Last week we had some heavy weather overnight, with rain and high winds. At one point my wife heard a huge crash. In the morning we discovered that a neighbor’s tree, next to the wall separating our properties, had toppled the wall. We soon discovered that the wall was not the only casualty. The impact had caused a mini earthquake which shattered a plumbing line, below.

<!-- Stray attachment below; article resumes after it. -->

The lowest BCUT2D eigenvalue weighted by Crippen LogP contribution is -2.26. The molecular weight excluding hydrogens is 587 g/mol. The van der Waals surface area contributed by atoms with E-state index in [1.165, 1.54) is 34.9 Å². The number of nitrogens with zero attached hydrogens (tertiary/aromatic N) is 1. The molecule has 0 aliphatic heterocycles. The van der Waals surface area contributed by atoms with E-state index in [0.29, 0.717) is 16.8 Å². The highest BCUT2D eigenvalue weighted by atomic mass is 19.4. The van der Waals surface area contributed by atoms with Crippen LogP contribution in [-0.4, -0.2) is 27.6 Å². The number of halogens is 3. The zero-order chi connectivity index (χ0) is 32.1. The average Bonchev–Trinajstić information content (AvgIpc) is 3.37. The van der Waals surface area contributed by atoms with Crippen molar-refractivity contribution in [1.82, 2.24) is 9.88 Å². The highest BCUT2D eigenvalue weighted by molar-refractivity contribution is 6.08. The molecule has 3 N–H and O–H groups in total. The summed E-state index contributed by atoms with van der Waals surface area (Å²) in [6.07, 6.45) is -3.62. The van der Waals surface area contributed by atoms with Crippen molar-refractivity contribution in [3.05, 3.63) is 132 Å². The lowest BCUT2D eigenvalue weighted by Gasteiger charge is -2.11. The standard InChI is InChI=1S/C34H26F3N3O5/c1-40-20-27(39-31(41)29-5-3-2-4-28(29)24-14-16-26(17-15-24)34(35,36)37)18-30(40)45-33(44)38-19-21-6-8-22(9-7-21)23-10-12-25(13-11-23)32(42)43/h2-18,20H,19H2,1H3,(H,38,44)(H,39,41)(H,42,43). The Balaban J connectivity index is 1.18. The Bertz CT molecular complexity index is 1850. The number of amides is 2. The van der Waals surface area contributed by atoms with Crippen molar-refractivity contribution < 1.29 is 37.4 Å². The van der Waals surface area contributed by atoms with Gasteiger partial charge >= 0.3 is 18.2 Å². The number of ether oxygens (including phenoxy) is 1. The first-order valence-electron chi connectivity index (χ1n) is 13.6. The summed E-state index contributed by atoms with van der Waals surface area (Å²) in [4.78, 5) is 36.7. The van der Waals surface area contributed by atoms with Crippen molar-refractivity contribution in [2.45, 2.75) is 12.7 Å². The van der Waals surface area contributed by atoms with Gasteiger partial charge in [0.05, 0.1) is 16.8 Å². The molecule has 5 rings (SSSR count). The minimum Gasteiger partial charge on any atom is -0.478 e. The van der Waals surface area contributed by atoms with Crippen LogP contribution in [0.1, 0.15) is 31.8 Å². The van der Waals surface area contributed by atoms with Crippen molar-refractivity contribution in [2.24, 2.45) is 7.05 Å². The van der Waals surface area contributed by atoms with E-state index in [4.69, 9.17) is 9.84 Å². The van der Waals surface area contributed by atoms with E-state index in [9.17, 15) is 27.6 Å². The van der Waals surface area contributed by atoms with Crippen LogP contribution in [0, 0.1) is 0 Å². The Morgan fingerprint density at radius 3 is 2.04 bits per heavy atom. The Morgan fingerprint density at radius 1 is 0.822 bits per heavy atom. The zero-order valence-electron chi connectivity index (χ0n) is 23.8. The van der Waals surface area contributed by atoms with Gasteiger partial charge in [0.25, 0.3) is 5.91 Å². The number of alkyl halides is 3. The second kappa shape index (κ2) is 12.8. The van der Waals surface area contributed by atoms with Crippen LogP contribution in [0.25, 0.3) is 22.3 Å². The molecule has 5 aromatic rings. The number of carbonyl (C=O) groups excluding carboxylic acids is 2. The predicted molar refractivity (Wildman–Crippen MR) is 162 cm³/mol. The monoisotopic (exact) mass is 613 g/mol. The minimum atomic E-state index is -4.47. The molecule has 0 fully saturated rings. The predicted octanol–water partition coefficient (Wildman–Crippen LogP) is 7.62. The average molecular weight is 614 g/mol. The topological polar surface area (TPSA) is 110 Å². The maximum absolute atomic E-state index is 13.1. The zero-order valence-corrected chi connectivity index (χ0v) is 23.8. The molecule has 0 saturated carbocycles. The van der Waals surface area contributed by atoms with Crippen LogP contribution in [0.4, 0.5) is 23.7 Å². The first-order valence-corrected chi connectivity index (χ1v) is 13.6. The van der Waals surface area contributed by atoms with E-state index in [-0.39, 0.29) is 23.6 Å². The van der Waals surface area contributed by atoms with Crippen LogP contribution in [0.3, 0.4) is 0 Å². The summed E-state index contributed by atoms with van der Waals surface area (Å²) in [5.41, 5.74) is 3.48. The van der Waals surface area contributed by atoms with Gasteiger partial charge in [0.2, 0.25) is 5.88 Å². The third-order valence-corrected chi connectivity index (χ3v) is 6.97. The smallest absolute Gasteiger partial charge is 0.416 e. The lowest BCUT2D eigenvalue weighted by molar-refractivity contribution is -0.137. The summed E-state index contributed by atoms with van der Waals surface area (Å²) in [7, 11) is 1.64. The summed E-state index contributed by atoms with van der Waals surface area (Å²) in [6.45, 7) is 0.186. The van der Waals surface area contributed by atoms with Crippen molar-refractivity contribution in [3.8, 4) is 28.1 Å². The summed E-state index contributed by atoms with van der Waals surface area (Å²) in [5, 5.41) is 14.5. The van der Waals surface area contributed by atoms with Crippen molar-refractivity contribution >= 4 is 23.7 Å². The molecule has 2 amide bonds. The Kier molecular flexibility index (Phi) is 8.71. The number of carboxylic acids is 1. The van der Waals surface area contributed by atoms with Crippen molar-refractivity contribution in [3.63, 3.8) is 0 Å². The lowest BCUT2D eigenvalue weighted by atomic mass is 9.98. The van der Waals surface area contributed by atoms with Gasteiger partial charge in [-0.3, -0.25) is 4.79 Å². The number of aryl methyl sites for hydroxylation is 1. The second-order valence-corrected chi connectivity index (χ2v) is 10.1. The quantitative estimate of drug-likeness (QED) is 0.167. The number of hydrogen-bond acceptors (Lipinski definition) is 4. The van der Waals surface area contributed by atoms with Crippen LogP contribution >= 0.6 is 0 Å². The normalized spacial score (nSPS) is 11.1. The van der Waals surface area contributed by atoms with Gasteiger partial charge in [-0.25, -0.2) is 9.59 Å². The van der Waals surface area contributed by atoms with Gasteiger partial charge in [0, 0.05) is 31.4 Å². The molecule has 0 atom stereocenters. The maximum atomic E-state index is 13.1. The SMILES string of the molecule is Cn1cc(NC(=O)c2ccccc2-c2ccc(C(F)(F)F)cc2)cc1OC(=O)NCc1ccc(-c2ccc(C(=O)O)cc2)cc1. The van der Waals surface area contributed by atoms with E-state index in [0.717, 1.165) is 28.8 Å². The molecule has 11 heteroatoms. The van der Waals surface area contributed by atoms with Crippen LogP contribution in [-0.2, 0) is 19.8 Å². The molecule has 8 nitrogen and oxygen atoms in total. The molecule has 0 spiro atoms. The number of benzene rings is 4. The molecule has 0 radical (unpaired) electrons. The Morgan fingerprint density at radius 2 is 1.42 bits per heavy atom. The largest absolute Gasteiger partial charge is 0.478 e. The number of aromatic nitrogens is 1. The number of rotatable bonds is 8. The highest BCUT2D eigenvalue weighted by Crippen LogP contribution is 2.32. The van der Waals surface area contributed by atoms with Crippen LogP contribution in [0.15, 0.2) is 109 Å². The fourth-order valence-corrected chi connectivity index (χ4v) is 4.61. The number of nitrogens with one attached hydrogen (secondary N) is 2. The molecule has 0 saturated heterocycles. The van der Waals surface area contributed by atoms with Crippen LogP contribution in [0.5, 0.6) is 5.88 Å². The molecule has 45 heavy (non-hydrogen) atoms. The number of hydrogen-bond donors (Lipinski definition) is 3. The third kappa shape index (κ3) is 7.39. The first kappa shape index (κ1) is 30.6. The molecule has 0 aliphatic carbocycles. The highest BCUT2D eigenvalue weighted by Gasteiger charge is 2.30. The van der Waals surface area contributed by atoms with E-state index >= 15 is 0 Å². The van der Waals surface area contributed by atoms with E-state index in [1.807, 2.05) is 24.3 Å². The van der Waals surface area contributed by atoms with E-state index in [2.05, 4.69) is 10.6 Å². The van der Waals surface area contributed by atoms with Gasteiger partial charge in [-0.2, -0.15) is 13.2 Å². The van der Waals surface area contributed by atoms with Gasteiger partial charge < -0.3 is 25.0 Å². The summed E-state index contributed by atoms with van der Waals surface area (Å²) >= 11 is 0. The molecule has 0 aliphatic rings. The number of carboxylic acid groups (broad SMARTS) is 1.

We were scheduled to visit ruins to the south, near the border with Guatemala, and had already paid for the excursion. So we called in our masons and our plumber. The masons began immediately. The plumbing took a bit longer. The shattered plastic elbow was attended to by Dr of Vascular Surgery, Rolando. Although he had a backlog of cases, he showed up at precisely the right moment, a day after our return, as we had just run out of water in the tinaco up on the roof. (Translation: ¡seismo! no water anywhere in the house, due to that mini earthquake.) Fortunately, before we left, I had noticed that the water meter at the street was spinning wildly, so I had shut off the supply. Once he replaced the fractured joint, all was well again. And, get this – when I went to the public water utility, Japay, to pay our bill, they gave us a significant reduction in charge – more than half – due to the nature of the leak! And I didn’t even have to ask! What a lovely city to live in.We took the mason’s advice of deconstructing the wall all the way back to the vertical free-standing column, as the wall was weak. They are nearing completion of rebuilding it with added strength, tying vertical reinforcements into the foundation, which they restacked. It’s really much nicer. (The neighbor’s side of the yard is sadly being used as a mini landfill; it was seriously overgrown with weed trees and littered with trash. But they kindly allowed us to cut the trees, as long as there was no expense to them for repairing the wall.) We’re nearly back to normal. Soon they will install vertical pipes upon which we will stretch arbor wire for trellising some vegetation, for restoring the privacy lost when the trees were cut down. Most earthquakes take longer in recovery, I suspect.